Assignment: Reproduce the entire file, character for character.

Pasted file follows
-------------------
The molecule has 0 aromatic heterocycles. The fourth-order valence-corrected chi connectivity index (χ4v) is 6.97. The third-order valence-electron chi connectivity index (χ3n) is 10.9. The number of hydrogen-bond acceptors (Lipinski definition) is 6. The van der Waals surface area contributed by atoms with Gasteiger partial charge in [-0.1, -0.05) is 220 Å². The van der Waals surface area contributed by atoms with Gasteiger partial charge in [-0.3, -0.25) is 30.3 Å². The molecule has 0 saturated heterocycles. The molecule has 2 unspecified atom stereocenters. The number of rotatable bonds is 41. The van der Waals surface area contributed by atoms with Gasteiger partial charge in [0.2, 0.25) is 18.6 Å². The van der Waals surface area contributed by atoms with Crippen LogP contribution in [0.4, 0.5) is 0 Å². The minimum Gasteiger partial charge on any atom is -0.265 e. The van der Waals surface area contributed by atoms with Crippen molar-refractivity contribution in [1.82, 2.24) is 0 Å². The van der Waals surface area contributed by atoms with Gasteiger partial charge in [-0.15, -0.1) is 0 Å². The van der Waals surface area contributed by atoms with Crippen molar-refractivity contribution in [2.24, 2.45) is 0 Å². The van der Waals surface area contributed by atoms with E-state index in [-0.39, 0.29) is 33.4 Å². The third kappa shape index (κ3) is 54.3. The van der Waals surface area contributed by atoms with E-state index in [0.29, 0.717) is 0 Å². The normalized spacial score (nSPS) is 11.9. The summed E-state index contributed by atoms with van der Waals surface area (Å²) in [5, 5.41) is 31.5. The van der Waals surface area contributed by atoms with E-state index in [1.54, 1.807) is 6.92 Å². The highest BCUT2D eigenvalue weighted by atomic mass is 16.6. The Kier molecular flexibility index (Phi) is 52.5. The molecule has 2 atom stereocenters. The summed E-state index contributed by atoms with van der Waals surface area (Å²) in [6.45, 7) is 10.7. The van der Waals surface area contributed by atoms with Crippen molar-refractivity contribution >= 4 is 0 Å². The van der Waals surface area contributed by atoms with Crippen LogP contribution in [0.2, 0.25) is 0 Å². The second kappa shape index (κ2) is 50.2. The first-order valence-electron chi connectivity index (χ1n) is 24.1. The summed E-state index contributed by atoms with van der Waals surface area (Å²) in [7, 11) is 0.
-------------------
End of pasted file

The molecule has 0 aromatic heterocycles. The fourth-order valence-corrected chi connectivity index (χ4v) is 6.97. The third-order valence-electron chi connectivity index (χ3n) is 10.9. The number of hydrogen-bond acceptors (Lipinski definition) is 6. The van der Waals surface area contributed by atoms with Gasteiger partial charge in [-0.1, -0.05) is 220 Å². The van der Waals surface area contributed by atoms with Gasteiger partial charge in [-0.3, -0.25) is 30.3 Å². The molecule has 0 saturated heterocycles. The molecule has 2 unspecified atom stereocenters. The number of rotatable bonds is 41. The van der Waals surface area contributed by atoms with Gasteiger partial charge in [0.2, 0.25) is 18.6 Å². The van der Waals surface area contributed by atoms with Crippen LogP contribution in [0.4, 0.5) is 0 Å². The minimum Gasteiger partial charge on any atom is -0.265 e. The van der Waals surface area contributed by atoms with Crippen molar-refractivity contribution in [1.82, 2.24) is 0 Å². The van der Waals surface area contributed by atoms with Gasteiger partial charge in [-0.15, -0.1) is 0 Å². The van der Waals surface area contributed by atoms with Crippen molar-refractivity contribution in [2.24, 2.45) is 0 Å². The van der Waals surface area contributed by atoms with E-state index in [-0.39, 0.29) is 33.4 Å². The third kappa shape index (κ3) is 54.3. The van der Waals surface area contributed by atoms with E-state index in [0.29, 0.717) is 0 Å². The normalized spacial score (nSPS) is 11.9. The summed E-state index contributed by atoms with van der Waals surface area (Å²) in [5, 5.41) is 31.5. The van der Waals surface area contributed by atoms with E-state index in [1.54, 1.807) is 6.92 Å². The highest BCUT2D eigenvalue weighted by atomic mass is 16.6. The Kier molecular flexibility index (Phi) is 52.5. The molecule has 2 atom stereocenters. The summed E-state index contributed by atoms with van der Waals surface area (Å²) in [6.45, 7) is 10.7. The van der Waals surface area contributed by atoms with Crippen molar-refractivity contribution >= 4 is 0 Å². The van der Waals surface area contributed by atoms with Crippen LogP contribution in [0.2, 0.25) is 0 Å². The second kappa shape index (κ2) is 50.2. The first-order valence-electron chi connectivity index (χ1n) is 24.1. The summed E-state index contributed by atoms with van der Waals surface area (Å²) in [7, 11) is 0.